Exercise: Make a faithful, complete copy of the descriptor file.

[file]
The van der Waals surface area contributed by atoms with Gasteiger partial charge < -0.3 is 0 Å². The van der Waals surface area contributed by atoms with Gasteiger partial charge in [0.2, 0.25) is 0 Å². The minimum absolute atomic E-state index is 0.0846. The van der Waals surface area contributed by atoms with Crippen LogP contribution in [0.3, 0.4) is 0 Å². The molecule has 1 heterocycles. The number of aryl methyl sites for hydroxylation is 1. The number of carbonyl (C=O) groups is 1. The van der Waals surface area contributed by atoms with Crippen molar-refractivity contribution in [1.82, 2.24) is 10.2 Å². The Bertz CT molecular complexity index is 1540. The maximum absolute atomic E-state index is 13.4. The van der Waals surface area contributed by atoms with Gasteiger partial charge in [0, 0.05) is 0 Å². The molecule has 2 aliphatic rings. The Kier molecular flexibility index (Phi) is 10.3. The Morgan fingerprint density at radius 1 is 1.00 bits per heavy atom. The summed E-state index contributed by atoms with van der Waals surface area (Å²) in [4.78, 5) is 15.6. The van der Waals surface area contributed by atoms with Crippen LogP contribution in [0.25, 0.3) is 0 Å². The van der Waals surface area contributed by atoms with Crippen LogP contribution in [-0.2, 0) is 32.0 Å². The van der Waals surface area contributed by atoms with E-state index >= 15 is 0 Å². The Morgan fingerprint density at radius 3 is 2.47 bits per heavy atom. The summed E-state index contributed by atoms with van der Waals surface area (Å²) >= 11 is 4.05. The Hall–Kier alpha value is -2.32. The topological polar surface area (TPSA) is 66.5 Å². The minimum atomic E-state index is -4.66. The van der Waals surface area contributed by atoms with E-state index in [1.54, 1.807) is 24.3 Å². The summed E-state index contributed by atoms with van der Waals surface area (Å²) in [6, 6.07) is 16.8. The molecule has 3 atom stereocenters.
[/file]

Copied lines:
The van der Waals surface area contributed by atoms with Gasteiger partial charge < -0.3 is 0 Å². The van der Waals surface area contributed by atoms with Gasteiger partial charge in [0.2, 0.25) is 0 Å². The minimum absolute atomic E-state index is 0.0846. The van der Waals surface area contributed by atoms with Crippen LogP contribution in [0.3, 0.4) is 0 Å². The molecule has 1 heterocycles. The number of aryl methyl sites for hydroxylation is 1. The number of carbonyl (C=O) groups is 1. The van der Waals surface area contributed by atoms with Crippen molar-refractivity contribution in [1.82, 2.24) is 10.2 Å². The Bertz CT molecular complexity index is 1540. The maximum absolute atomic E-state index is 13.4. The van der Waals surface area contributed by atoms with Gasteiger partial charge in [0, 0.05) is 0 Å². The molecule has 2 aliphatic rings. The Kier molecular flexibility index (Phi) is 10.3. The Morgan fingerprint density at radius 1 is 1.00 bits per heavy atom. The summed E-state index contributed by atoms with van der Waals surface area (Å²) in [4.78, 5) is 15.6. The van der Waals surface area contributed by atoms with Crippen LogP contribution in [0.25, 0.3) is 0 Å². The van der Waals surface area contributed by atoms with Crippen LogP contribution in [-0.2, 0) is 32.0 Å². The van der Waals surface area contributed by atoms with E-state index >= 15 is 0 Å². The Morgan fingerprint density at radius 3 is 2.47 bits per heavy atom. The summed E-state index contributed by atoms with van der Waals surface area (Å²) >= 11 is 4.05. The Hall–Kier alpha value is -2.32. The topological polar surface area (TPSA) is 66.5 Å². The minimum atomic E-state index is -4.66. The van der Waals surface area contributed by atoms with E-state index in [1.54, 1.807) is 24.3 Å². The summed E-state index contributed by atoms with van der Waals surface area (Å²) in [6, 6.07) is 16.8. The molecule has 3 atom stereocenters.